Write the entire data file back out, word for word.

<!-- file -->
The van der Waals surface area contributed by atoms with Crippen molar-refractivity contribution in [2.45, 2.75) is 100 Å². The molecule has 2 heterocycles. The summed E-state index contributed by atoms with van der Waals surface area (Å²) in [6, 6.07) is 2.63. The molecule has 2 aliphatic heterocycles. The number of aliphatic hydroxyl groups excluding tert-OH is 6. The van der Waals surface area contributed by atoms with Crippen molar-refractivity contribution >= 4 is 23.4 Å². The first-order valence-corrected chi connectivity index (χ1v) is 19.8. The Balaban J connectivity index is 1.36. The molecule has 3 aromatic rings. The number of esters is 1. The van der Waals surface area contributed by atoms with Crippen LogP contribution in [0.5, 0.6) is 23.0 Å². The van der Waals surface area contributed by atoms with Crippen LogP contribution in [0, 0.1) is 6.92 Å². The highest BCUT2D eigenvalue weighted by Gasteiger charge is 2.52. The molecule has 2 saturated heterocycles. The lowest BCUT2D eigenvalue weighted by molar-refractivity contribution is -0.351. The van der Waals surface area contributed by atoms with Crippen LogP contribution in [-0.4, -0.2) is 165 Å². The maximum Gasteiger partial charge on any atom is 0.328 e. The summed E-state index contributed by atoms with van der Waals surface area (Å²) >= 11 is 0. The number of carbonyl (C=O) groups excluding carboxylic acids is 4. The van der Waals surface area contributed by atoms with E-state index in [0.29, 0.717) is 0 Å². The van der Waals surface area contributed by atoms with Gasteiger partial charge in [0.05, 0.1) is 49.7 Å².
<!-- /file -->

The van der Waals surface area contributed by atoms with Crippen molar-refractivity contribution in [2.45, 2.75) is 100 Å². The molecule has 2 heterocycles. The summed E-state index contributed by atoms with van der Waals surface area (Å²) in [6, 6.07) is 2.63. The molecule has 2 aliphatic heterocycles. The number of aliphatic hydroxyl groups excluding tert-OH is 6. The van der Waals surface area contributed by atoms with Crippen molar-refractivity contribution >= 4 is 23.4 Å². The first-order valence-corrected chi connectivity index (χ1v) is 19.8. The Balaban J connectivity index is 1.36. The molecule has 3 aromatic rings. The number of esters is 1. The van der Waals surface area contributed by atoms with Crippen LogP contribution in [0.5, 0.6) is 23.0 Å². The van der Waals surface area contributed by atoms with Crippen LogP contribution in [0, 0.1) is 6.92 Å². The highest BCUT2D eigenvalue weighted by Gasteiger charge is 2.52. The molecule has 2 saturated heterocycles. The lowest BCUT2D eigenvalue weighted by molar-refractivity contribution is -0.351. The van der Waals surface area contributed by atoms with Crippen LogP contribution in [-0.4, -0.2) is 165 Å². The maximum Gasteiger partial charge on any atom is 0.328 e. The summed E-state index contributed by atoms with van der Waals surface area (Å²) >= 11 is 0. The number of carbonyl (C=O) groups excluding carboxylic acids is 4. The van der Waals surface area contributed by atoms with E-state index in [0.29, 0.717) is 0 Å². The van der Waals surface area contributed by atoms with Gasteiger partial charge in [0.05, 0.1) is 49.7 Å².